New research suggests that women find it significantly more difficult to stop smoking than men, with the study’s authors highlighting the need for sex-specific interventions for smoking cessation.
The retrospective analysis included 233 patients who attended a smoking cessation clinic at least twice between 2008 and 2018. The participants received individualised medical counselling and, if necessary, prescription of medications, according to the patient's preferences and contraindications.
After a mean follow-up of six months, 25 per cent of participants had stopped smoking and 29 per cent had reduced the daily number of cigarettes smoked by more than 50 per cent.
In logistic regression analysis, the total number of visits (odds ratio [OR] 6.35), varenicline use (OR 2.40), female sex (OR 0.49) and medication affordability (OR 0.33) were independently associated with quitting or reducing smoking by more than 50 per cent.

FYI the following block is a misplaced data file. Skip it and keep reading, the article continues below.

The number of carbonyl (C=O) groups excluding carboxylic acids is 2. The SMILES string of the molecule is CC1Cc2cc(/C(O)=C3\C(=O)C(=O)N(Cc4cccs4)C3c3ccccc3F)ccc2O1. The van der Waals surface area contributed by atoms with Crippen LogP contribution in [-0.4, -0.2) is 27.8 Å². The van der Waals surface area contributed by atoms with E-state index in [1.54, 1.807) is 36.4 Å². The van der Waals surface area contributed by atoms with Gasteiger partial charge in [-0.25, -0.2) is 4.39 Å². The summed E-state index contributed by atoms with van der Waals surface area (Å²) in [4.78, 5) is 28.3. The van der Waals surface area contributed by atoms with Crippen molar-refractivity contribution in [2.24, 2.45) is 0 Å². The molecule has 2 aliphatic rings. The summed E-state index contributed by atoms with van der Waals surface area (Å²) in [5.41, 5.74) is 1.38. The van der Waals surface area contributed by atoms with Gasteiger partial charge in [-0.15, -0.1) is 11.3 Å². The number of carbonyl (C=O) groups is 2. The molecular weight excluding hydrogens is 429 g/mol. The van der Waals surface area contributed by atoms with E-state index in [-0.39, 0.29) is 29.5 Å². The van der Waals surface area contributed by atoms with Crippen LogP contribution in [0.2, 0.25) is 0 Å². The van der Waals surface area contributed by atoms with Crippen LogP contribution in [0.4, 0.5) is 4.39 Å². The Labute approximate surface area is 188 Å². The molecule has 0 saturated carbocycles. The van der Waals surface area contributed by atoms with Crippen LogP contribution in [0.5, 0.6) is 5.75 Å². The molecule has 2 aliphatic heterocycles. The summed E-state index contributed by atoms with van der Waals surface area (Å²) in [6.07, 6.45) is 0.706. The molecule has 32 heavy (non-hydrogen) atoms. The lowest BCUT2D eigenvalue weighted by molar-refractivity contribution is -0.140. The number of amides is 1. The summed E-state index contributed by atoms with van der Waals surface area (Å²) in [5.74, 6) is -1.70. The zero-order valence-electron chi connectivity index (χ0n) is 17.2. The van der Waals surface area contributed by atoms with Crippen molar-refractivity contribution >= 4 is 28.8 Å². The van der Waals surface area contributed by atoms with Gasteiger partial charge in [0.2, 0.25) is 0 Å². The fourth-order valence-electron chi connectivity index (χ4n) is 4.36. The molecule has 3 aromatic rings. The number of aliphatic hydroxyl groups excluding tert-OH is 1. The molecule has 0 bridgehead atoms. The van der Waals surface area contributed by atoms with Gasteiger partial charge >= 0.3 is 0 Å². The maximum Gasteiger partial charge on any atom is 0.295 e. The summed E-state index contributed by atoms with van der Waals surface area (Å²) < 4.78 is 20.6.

The research was presented at the 2019 Canadian Cardiovascular Congress. Its Scientific Programme Committee Chair, Dr Anique Ducharme commented: "This study provides important insights to help the clinician discuss smoking cessation with their patients. A gender-specific approach is eagerly needed in order to achieve good results for women as well, potentially addressing anxiety or depression, hormonal and social factors which all seem also to play a role.”